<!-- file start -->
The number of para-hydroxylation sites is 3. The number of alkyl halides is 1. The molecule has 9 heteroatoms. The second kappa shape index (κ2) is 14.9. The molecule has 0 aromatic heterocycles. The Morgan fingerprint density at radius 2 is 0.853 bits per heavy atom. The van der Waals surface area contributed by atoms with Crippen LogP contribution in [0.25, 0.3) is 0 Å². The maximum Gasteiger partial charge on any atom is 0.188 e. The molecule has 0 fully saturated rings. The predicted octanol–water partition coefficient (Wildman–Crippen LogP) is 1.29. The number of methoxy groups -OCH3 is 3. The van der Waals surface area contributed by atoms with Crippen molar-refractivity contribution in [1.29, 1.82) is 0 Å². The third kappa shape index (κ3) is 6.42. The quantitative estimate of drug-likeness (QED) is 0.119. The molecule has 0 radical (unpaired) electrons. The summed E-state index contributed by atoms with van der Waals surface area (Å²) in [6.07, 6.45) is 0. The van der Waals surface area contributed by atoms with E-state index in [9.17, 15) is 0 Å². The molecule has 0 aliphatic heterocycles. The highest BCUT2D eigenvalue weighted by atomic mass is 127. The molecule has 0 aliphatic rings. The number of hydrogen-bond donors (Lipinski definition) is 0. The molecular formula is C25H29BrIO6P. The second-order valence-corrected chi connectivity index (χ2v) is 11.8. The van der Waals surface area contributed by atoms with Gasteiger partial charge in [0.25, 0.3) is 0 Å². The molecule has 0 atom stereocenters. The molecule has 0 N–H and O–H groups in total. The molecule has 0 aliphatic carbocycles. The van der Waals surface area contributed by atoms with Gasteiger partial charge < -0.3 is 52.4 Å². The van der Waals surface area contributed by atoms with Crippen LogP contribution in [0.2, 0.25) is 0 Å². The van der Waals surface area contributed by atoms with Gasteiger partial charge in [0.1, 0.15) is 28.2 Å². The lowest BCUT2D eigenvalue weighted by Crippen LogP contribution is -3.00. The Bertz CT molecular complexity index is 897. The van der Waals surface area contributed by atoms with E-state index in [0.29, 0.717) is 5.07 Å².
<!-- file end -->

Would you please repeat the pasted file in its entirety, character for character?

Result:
The number of para-hydroxylation sites is 3. The number of alkyl halides is 1. The molecule has 9 heteroatoms. The second kappa shape index (κ2) is 14.9. The molecule has 0 aromatic heterocycles. The Morgan fingerprint density at radius 2 is 0.853 bits per heavy atom. The van der Waals surface area contributed by atoms with Crippen LogP contribution in [0.25, 0.3) is 0 Å². The maximum Gasteiger partial charge on any atom is 0.188 e. The molecule has 0 fully saturated rings. The predicted octanol–water partition coefficient (Wildman–Crippen LogP) is 1.29. The number of methoxy groups -OCH3 is 3. The van der Waals surface area contributed by atoms with Crippen molar-refractivity contribution in [1.29, 1.82) is 0 Å². The third kappa shape index (κ3) is 6.42. The quantitative estimate of drug-likeness (QED) is 0.119. The molecule has 0 radical (unpaired) electrons. The summed E-state index contributed by atoms with van der Waals surface area (Å²) in [6.07, 6.45) is 0. The van der Waals surface area contributed by atoms with E-state index in [9.17, 15) is 0 Å². The molecule has 0 aliphatic heterocycles. The highest BCUT2D eigenvalue weighted by atomic mass is 127. The molecule has 0 aliphatic rings. The number of hydrogen-bond donors (Lipinski definition) is 0. The molecular formula is C25H29BrIO6P. The second-order valence-corrected chi connectivity index (χ2v) is 11.8. The van der Waals surface area contributed by atoms with Gasteiger partial charge in [0.25, 0.3) is 0 Å². The molecule has 0 atom stereocenters. The molecule has 0 N–H and O–H groups in total. The molecule has 0 aliphatic carbocycles. The van der Waals surface area contributed by atoms with Gasteiger partial charge < -0.3 is 52.4 Å². The van der Waals surface area contributed by atoms with Crippen LogP contribution in [0.2, 0.25) is 0 Å². The van der Waals surface area contributed by atoms with Gasteiger partial charge in [0.1, 0.15) is 28.2 Å². The lowest BCUT2D eigenvalue weighted by Crippen LogP contribution is -3.00. The Bertz CT molecular complexity index is 897. The van der Waals surface area contributed by atoms with E-state index in [0.29, 0.717) is 5.07 Å².